What is a 504 Plan?

If you are planning to become an educator in a primary or secondary setting, it is important to familiarize yourself with the 504 plan. This specialized academic plan was designed to help students with disabilities and their parents when their child is getting an education at public schools.

Section 504, which is a federal civil rights statute, was written in an effort help students with learning disabilities and ADHD get the accommodations that they need so that they have an equal opportunity to compete with their non-disabled counterparts.

Here’s what you need to know so that you can stay in compliance when you get in front of a classroom:

When Were 504 Plans Created?

Unlike some other programs that are offered by school districts, 504 plans were passed at a Federal level. The plan itself falls under Section 504 of the Rehabilitation Act of 1973, which is a civil rights law that was passed in an effort to prevent discrimination in public schools. In order to qualify for 504 plans, students must be able to demonstrate that they have a learning disability that substantially limits their ability to learn in their primary classroom.

Who Qualifies for 504 Plans?

There’s not a specific type of disability that automatically qualifies or disqualifies a student from the plan. In order to get accommodations through Section 504, the act says that the student must have a disability. Disability is defined in the legal language in very broad terms. Here is how a definition is defined:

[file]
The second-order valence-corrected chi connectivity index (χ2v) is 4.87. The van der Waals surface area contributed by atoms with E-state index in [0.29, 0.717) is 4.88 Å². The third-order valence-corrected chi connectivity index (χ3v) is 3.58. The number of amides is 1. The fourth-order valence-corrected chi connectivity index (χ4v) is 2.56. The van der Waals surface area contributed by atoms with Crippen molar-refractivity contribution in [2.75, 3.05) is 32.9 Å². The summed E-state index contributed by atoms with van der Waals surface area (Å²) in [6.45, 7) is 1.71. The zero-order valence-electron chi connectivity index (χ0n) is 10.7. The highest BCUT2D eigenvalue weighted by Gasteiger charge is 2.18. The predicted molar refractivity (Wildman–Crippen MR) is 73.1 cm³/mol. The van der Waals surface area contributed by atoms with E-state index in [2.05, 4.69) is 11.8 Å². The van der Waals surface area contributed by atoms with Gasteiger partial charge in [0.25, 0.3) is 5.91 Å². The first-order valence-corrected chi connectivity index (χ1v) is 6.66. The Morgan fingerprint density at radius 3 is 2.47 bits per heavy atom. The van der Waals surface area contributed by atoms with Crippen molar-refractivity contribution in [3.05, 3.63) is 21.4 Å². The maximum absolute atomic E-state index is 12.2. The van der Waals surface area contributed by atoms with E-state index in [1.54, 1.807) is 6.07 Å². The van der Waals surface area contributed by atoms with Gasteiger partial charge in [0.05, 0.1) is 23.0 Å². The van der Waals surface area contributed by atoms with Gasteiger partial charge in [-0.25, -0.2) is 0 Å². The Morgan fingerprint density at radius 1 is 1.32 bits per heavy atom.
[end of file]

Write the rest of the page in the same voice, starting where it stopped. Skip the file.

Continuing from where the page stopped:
* Student has an impairment, either physical or mental, that substantially limits their ability to do one or more activities that are needed to participate in school
* Student has a history of impairment that can be seen in their record
* Student’s impairment is a chronic condition that isn’t temporary

Examples of Disabilities

When a student breaks their leg, they might need special attention for a limited amount of time. This isn’t a disability that qualifies any student under Section 504. Here are a few examples of disabilities that may present the need for accommodations through the civil rights statute:

* Dyslexia
* Speech issues
* Anxiety disorder
* Food allergies

How Are Students Evaluated?

Generally, a student who has a substantial disability that has affected their learning experience will be referred for evaluation under the plan. Generally, a parent or a doctor will refer a student, but anyone is notified the district that the child is in need of services that are provided under the plan if they suspect that the child is suffering from a learning disability.

Related: 5 Tasks of a Resource Room Teacher

When a child is referred, a committee will review the child’s file and make a sound decision based on the findings. The committee will look at reports, grades over the past years, and disciplinary files first. Here are some of the things that are evaluated:

* Doctor’s diagnosis of child’s disability
* Observations of students in a social or academic setting
* Evaluations for IEP programs
* Academic records

If a child in your classroom qualifies for accommodations under the plan, it is your duty as their classroom advocate to participate in meetings and discuss what you can do to help the child succeed. Make sure to note your student’s progress throughout the school year and then you can help to update the 504 plan at the next 504 committee meeting.